@story TODD WHETSTINE
@images WILD WOODS PHOTOGRAPHY
White Rock Mountain is a rugged, towering sandstone cliff that gets its name from the lichen that grows along the face of this majestic mountaintop. The lichen gives the mountain its brilliant white appearance. But its beautiful face pales in comparison to what lies on top. There stand three CCC-(Civil Conservation Corps) built cabins and a group lodge, all rustic gems with comfort and style. Four covered shelters provide views of the stunning vistas and vanishing valleys below. These cabins provide a good base for day or overnight exploration adventures on trails that showcase the peace and serenity of the Ozarks. A cozy little campground is tucked beneath the shade of a thick oak canopy.
After the adventurous drive through a moonlit night along the craggy, uneven ridge, I made my way past the White Rock Mountain campground to the parking area. Then, a short hike led me to the main lookout. From there I could see past Shores Lake toward the Mulberry River, an area that has spawned my love for the Ozarks. I could see the Arkansas River and Mount Magazine. The Ozark National Forest makes up 1.2 million acres, and I swear I was looking at it all!
You’ll be stepping back in time when you get to the top. White Rock Mountain cabins have a bit of what I call sophisticated rusticity. All the lumber and stone that support the walls and windows was milled and picked up on top of White Rock. The furniture you’ll find throughout the lodge and cabins was built from logs harvested, milled and made there as well. The beds, desks, dressers, and chairs are works of art, cared for and maintained by curator Paula White.
Paula leases the mountaintop retreat from the Forest Service and does a heck of a job keeping it up. The cabins and lodge are spotless and stocked with firewood to ensure warmth and comfort on cool days.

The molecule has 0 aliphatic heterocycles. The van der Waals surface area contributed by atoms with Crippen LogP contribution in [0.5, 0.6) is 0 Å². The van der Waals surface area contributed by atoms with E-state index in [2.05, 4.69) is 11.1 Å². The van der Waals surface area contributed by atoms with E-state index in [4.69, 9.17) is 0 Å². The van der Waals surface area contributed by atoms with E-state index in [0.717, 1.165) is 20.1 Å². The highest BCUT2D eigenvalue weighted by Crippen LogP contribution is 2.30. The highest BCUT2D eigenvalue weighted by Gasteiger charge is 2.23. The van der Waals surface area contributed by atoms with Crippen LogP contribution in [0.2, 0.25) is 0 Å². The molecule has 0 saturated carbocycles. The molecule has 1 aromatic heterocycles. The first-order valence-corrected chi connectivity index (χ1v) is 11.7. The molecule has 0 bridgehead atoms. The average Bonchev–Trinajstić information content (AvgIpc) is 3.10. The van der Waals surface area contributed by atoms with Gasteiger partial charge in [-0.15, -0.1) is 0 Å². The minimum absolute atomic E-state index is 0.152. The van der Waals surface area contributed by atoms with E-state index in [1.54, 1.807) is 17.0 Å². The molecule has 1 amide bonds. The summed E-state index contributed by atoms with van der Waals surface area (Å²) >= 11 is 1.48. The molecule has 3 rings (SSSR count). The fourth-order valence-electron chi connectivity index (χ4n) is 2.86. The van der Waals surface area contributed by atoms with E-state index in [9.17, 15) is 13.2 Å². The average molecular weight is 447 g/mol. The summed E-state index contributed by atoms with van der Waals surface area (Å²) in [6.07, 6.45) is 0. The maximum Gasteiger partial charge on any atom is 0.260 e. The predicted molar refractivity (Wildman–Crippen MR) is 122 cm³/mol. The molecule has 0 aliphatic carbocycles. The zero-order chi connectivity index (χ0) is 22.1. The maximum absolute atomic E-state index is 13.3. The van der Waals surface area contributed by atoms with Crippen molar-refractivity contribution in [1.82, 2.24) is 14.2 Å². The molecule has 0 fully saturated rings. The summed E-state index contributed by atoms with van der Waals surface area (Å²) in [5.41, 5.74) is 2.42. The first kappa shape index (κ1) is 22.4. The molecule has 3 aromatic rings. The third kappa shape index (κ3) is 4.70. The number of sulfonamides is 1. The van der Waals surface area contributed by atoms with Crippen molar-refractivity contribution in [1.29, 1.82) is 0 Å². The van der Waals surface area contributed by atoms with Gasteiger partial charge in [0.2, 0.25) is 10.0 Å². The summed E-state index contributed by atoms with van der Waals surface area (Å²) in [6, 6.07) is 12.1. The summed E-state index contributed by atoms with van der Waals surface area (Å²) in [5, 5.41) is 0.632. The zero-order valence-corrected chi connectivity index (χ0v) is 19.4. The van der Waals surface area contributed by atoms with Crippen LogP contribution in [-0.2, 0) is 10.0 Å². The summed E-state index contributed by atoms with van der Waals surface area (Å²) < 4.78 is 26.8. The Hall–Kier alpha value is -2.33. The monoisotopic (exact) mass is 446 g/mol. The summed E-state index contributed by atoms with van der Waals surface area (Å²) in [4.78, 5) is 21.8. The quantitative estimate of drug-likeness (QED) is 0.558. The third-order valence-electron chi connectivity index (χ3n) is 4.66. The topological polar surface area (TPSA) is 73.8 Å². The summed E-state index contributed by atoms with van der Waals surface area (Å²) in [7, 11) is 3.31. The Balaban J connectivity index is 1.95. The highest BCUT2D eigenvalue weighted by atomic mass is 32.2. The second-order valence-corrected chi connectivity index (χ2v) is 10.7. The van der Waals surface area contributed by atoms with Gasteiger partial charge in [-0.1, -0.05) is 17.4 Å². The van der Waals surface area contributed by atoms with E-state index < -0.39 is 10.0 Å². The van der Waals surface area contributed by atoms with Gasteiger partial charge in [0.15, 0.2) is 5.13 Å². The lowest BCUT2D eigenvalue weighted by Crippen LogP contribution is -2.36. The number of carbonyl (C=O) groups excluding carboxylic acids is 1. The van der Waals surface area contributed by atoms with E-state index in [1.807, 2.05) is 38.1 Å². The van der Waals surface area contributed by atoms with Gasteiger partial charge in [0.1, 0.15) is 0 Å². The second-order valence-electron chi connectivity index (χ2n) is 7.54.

The mountaintop resort is one of the finest preserved diamonds the CCC ever created. In 1987, a volunteer group known as “The Friends of White Rock” began restoring the old rustic creations. Four years later, after much planning and tough physical labor, the restoration was complete.
Hikers and backpackers will enjoy a trail system that showcases some of the most remote trails in the region. Due to the heavy rain I encountered, I took the short Rim Loop Trail hike.
I stood atop the gorgeous face of White Rock Mountain after heavy rains pounded down throughout the night. I looked out at the oncoming thunderheads the weatherman predicted would wreak havoc all day long and took in the beauty of our Natural State. I love to photograph in bad weather, and I could tell I was going to get all I wanted.
The Rim Loop Trail is approximately two miles of the most breathtaking vistas the Ozarks can offer. Careful footwork is needed to navigate the trail, but it’s fairly flat and can be enjoyed at every age. Keep your pets on a leash, and keep your kids close. At 2,260 feet above sea level, you sure as heck don’t want to fall there. This is the third highest peak in the state. The rim trail has covered shelters on each side of the loop that provide protection from the elements and a great spot to sit and enjoy the spectacular scenery.
The shelters came in handy. Dense fog and steady rain had me ducking for cover to ride out the storm. Towering oak trees reached up through the fog, giving it a mystical look and feel. I love photographing in the fog; the moisture in the air provides color with a deeper saturated tone. Nature photography is all about timing, and I’d waited all week for these conditions.
Another great hiking adventure lies in the Shores Lake Loop Trail. This is a 13.4 mile loop brings you right back to the top, after a rugged, steep climb back up the mountain from Shores Lake. It’s an easy over-nighter, or fairly tough day hike. The shuttle from Shores Lake takes a while, but might be the best option for many. Not having to climb back up the hill from Shores Lake not only cuts the trip in half, it eliminates the tough climb back to the top.
Hikers and backpackers will benefit from all the shade along the way. This trail cuts through a very dense forest of oak and pine. This trail has a few wet crossings, and if heavy rain is occurring, crossing could get tough. There are several places to pitch tents and spend the night under the stars. I love nights under the stars with songs of the whitewater streams singing their lullabies.
Whether you’re here for the weekend or staying for the week, White Rock Mountain provides an excellent hub for natural adventures from geocaching and hiking to photography and backpacking.
Better still, it’s only about an hour away from Fort Smith. And you’ll be hard pressed to find a better place for a weekend getaway. There have been issues with a landslide in the area. Many old roads have been closed. To ensure you reach the top without getting detoured, call Paula at 479.369.4128 to get detailed driving instructions.
Directions: Take Arkansas 215 north from Mulberry for 15 miles, then follow Forest Service Road 1505 (paved for 0.5 mile, then gravel) for 8 miles, then turn left (west) on Forest Service Road 1003 (gravel) for 2.5 miles.For more information, check out whiterockmountain.com.